This procedure does not replace damaged neurons nor does it make new myelin or Schwann cells. Geron Labs may impove on this. It does stop the progression of the disease and turns off the damaging active T-cells. It eliminates the offending intracellular distemper viruses. Allows for the survival of infected dogs and stops the immunological process from which untreated dogs will expire. Long term recovery depends on the genetics of the dogs and the ability of the stem cell system to develop new neural pathways and replace damaged myelin.

The basic ideas for these procedures were first promulgated by Dr. John Adams of UCLA in the early 70s. His thoughts were that the Distemper and Measles viruses were homologous and that the ODE an MS were homologus. If not identical. It would be hoped that just one interested person would read this and continue the above research into MS. May Dr. Adams, a giant in virology, rest in peace.

Life long immunity to distemper is conferred with infection from distemper virus.
Therefore repeat vaccination is equivocal. Live Parvo virus is NOT recommended. Combination vaccines are not recommended. Single killed virus vaccines are recommended after a period of time. Usually one year. If questions arise as to immunity have titers run on any virus. IE Rabies ?????

NDV once given to any dog establishes NDV antibody for which there is no need. It precludes the use of NDV in any particular dog in the future as the antibody will neutralize this virus and prevent its activity on the immune system.

The best test for rapidly diagnosing ACUTE SYSTEMIC distemper is to do what is called a brush border smear of the cells of the lining of the bladder. These cells ALWAYS have inclusions if distemper is present. So, easy to collect, easy to stain (quick dip) and instantly diagnosed inclusions in these cells are carmine red and para nuclear. These inclusions will NOT be present in long term distemper cases.

Test for neurologic distemper is a CSF antidistemper antibody test by a lab. Any antibody present is diagnostic. A second test just as specific is an MRI of the brain and spinal cord. Deficits of myelin can be identified and is probable distemper, definite deymyelination. A third involves the death of the animal. Pathology check of the brain will show intracellular virus. All three are diagnostic.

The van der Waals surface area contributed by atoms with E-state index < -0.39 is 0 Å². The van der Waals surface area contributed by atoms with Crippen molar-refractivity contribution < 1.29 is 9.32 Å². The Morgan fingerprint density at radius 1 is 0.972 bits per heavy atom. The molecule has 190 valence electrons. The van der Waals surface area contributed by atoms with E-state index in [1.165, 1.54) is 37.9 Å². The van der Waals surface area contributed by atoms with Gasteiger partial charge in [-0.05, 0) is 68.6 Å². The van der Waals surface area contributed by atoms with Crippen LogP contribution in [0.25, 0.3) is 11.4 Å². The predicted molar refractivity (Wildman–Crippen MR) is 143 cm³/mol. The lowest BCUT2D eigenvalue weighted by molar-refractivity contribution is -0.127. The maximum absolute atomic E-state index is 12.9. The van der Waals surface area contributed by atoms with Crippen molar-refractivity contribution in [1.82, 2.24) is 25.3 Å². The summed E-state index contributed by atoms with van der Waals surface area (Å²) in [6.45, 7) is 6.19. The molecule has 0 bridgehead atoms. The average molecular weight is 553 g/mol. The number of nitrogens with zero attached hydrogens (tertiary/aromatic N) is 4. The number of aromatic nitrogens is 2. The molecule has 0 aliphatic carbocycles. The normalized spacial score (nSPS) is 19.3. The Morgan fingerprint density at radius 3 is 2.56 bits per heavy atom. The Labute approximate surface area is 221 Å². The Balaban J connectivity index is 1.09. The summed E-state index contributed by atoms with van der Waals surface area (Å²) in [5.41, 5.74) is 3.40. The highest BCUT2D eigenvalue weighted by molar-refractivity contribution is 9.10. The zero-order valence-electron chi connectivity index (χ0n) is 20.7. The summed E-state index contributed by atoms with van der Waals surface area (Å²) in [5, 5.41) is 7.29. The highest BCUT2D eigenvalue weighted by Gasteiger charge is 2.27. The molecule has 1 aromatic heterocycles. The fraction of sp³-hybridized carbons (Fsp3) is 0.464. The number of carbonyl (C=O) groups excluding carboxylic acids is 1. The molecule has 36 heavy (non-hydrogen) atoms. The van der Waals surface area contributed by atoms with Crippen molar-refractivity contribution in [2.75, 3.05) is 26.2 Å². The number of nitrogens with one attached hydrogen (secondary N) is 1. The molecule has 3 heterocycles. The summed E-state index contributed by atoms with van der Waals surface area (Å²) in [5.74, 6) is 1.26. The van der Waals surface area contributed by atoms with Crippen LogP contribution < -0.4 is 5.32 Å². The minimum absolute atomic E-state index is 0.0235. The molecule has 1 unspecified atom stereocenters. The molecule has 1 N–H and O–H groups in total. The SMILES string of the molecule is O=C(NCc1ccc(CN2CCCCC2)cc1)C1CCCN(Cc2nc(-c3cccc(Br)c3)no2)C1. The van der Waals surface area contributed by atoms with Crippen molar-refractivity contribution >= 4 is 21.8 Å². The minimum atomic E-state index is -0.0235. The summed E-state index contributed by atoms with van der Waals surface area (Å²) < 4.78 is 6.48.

Any medical person can tell you how to get cells from the bladder. Urinary catheter. Empty bladder, flush with saline and collect some of the last saline. Spin down the saline and remove the cells. Place on slide and dry stain with diff-quick. Very common stain used by most medics or lab people who use medical microscopy. Everyone? I should hope so. Very fast, very cheap, very accurate for Dx of distemper. If present then Distemper. If negative, then either Kennel Cough or Respiratory Herpes. or Toxoplasmosis.

IgG corporeal distemper antibodies do not cross the blood brain barrier. So, if antibodies are present in the spinal fluid then you have neurologic distemper. Conversely if you have antibodies in the CSF and not in the blood serum and have had no symptoms of overt distemper then you have a rare form of distemper probably caused by vaccine at least 1 Mo previously. Or, silent infection from distemper as a puppy.

If anybody has any questions please feel free to contact me. E-Mail - antidistemper@aol.com A.W.Sears , DVM

UPDATE, JUNE 6, 2009: These are notes from a vet in Texas who used this treatment. Vets using this procedure are using ultrasound to ensure the needle does not cause any damage. "As far as how to position the head - there are two ways that I have come across. One is with the spine at the edge of the table and the neck flexed with the bridge of the nose perpendicular to the spine - the nose has to be parallel to the table. The other way is similar but the neck is flexed as far as possible - that is what worked for Hunter. The idea is to open the cisterna magnum as much as possible to allow access to the spinal fluid. The landmarks are the same- the cranial edge of C2 and the occipital protuberance (the bone on top of their head, which I like to call the "knowledge bump").